This article was prepared using an Osteoarthritis Initiative public use data set and does not necessarily reflect the opinions or views of the Osteoarthritis Initiative investigators, the NIH, or the private funding partners.
Longitudinal changes in intermuscular fat volume and quadriceps muscle volume in the thighs of women with knee osteoarthritis†
Article first published online: 28 DEC 2011
Copyright © 2012 by the American College of Rheumatology
Arthritis Care & Research
Volume 64, Issue 1, pages 22–29, January 2012
How to Cite
Beattie, K. A., MacIntyre, N. J., Ramadan, K., Inglis, D. and Maly, M. R. (2012), Longitudinal changes in intermuscular fat volume and quadriceps muscle volume in the thighs of women with knee osteoarthritis. Arthritis Care Res, 64: 22–29. doi: 10.1002/acr.20628
- Issue published online: 28 DEC 2011
- Article first published online: 28 DEC 2011
- Accepted manuscript online: 8 SEP 2011 03:38PM EST
- Manuscript Accepted: 30 AUG 2011
- Manuscript Received: 1 APR 2011
- NIH, a branch of the Department of Health and Human Services. Grant Numbers: N01-AR-2-2258, N01-AR-2-2259, N01-AR-2-2260, N01-AR-2-2261, N01-AR-2-2262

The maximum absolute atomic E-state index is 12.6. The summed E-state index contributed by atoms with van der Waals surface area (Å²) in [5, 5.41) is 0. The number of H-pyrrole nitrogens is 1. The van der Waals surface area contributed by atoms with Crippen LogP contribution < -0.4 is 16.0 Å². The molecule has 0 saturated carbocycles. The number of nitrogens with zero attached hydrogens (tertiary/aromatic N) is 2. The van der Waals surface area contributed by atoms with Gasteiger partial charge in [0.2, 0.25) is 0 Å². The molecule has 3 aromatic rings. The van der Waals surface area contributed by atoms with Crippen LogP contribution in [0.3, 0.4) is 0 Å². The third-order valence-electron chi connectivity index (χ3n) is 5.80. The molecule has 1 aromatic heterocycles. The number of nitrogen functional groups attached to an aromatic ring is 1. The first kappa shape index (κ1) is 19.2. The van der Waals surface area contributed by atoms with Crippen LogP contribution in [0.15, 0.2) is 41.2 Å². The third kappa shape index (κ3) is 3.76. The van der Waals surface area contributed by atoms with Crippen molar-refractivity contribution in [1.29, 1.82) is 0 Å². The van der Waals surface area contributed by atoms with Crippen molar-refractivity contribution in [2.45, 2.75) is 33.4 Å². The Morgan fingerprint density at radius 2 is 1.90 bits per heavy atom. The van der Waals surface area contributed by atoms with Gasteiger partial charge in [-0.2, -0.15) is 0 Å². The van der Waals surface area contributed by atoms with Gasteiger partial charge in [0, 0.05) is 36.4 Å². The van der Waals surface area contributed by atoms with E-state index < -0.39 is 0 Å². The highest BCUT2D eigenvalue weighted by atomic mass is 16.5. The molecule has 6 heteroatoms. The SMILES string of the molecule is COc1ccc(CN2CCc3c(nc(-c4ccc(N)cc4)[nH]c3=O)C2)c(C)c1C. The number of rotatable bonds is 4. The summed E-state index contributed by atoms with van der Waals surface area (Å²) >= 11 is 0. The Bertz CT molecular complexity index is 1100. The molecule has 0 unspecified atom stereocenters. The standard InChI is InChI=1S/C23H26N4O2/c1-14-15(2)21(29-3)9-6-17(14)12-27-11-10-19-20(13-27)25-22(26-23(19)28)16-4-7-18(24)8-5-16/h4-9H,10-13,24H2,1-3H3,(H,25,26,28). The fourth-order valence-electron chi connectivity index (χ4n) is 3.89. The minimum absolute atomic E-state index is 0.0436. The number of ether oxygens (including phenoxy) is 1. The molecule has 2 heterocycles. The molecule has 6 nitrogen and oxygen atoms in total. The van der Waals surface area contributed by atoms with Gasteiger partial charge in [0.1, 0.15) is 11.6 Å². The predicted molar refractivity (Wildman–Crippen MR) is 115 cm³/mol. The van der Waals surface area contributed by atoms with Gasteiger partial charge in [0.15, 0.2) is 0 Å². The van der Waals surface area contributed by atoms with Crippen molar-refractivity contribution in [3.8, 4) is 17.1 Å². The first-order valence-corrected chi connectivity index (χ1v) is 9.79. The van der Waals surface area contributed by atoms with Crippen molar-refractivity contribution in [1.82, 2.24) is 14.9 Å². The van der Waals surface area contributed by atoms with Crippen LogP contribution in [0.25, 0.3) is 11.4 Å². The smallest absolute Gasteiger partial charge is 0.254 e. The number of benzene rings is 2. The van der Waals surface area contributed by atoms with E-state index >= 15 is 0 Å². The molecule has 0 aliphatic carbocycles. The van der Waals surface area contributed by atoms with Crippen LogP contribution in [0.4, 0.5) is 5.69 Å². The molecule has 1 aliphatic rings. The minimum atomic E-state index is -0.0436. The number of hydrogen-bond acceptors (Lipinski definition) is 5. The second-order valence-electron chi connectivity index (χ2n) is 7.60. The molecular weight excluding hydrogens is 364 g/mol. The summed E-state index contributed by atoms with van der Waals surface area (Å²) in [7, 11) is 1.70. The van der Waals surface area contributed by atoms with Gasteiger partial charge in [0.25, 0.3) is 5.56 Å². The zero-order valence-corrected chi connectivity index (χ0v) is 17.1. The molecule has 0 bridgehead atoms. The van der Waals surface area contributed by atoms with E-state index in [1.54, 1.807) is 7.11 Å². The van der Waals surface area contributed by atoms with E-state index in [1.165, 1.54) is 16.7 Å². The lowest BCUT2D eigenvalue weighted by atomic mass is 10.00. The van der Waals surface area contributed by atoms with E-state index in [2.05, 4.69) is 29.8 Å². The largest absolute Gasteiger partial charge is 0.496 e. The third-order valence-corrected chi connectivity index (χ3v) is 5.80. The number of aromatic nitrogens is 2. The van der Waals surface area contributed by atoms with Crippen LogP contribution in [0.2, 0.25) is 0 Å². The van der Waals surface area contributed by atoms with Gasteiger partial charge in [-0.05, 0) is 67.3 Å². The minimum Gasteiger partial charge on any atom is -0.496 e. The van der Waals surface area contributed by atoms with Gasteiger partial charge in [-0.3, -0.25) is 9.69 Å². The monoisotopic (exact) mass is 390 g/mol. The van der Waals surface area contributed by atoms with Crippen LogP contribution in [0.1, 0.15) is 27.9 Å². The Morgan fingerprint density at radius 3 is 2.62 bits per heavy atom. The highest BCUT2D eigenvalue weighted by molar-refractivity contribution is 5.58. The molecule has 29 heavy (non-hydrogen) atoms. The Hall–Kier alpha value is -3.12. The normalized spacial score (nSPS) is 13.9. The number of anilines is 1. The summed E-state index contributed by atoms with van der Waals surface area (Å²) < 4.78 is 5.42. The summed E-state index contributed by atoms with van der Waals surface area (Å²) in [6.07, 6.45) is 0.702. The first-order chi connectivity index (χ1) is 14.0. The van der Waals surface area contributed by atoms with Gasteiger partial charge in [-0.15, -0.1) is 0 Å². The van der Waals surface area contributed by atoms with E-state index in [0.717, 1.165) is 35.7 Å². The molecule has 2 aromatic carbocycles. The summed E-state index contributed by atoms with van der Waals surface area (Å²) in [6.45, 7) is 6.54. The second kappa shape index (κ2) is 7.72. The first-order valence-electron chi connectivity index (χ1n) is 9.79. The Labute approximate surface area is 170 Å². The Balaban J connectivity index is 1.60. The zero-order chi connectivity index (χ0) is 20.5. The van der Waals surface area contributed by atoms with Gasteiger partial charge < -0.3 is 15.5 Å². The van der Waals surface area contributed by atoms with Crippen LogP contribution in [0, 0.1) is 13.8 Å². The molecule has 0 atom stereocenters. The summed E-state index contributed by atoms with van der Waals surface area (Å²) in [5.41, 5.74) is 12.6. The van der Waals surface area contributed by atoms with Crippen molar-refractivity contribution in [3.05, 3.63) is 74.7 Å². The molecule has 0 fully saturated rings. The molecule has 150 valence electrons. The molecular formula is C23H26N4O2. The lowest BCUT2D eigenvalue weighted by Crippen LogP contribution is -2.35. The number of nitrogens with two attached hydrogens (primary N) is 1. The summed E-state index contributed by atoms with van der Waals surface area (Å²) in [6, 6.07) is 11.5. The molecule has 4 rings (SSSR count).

- Osteoarthritis Initiative Study Investigators
- Merck Research Laboratories
- Novartis Pharmaceuticals Corporation
- Foundation for the NIH
- McMaster University Department of Medicine Internal Career Research Award
- Network ScholarAward through the Canadian Arthritis Network
- Natural Sciences and Engineering Research Council of Canada Discovery Grant. Grant Number: 311896
To quantify rates of change in quadriceps muscle (QM) and intermuscular fat (IMF) volumes over 2 years in women in the Osteoarthritis Initiative (OAI) study and examine group differences between those with radiographic osteoarthritis (ROA) and those without ROA.
The OAI database was queried for women ≥50 years of age in the incident and progression cohorts with and without ROA at baseline. Midthigh magnetic resonance imaging scans (15 contiguous slices, 5 mm slice thickness) of eligible women were randomly selected and anonymized. Image pairs were registered. QM and IMF were segmented in the 12 most proximal matching slices with the segmenter blinded to image time point. Age-adjusted differences in QM and IMF volume changes between groups were tested using analysis of covariance.
Forty-one women without ROA (mean ± SD age 60.7 ± 7.6 years) and 45 women with ROA (mean ± SD age 64.5 ± 6.7 years) were included. Mean ± SD QM and IMF volume changes in the non-ROA group were −4.1 ± 11.1 cm3 and 3.4 ± 7.1 cm3, respectively, and −5.4 ± 13.5 cm3 and 3.1 ± 7.4 cm3 in the ROA group, respectively. Age-adjusted between-group differences in QM and IMF changes were not significant (P > 0.05).
Two-year changes in QM and IMF volumes appear consistent with aging and do not seem to be related to OA status. Direct comparison with a control cohort without OA risk factors could confirm this. Since group assignment was based on baseline data, there may have been women in the non-ROA group who developed ROA over followup, resulting in some overlap between groups.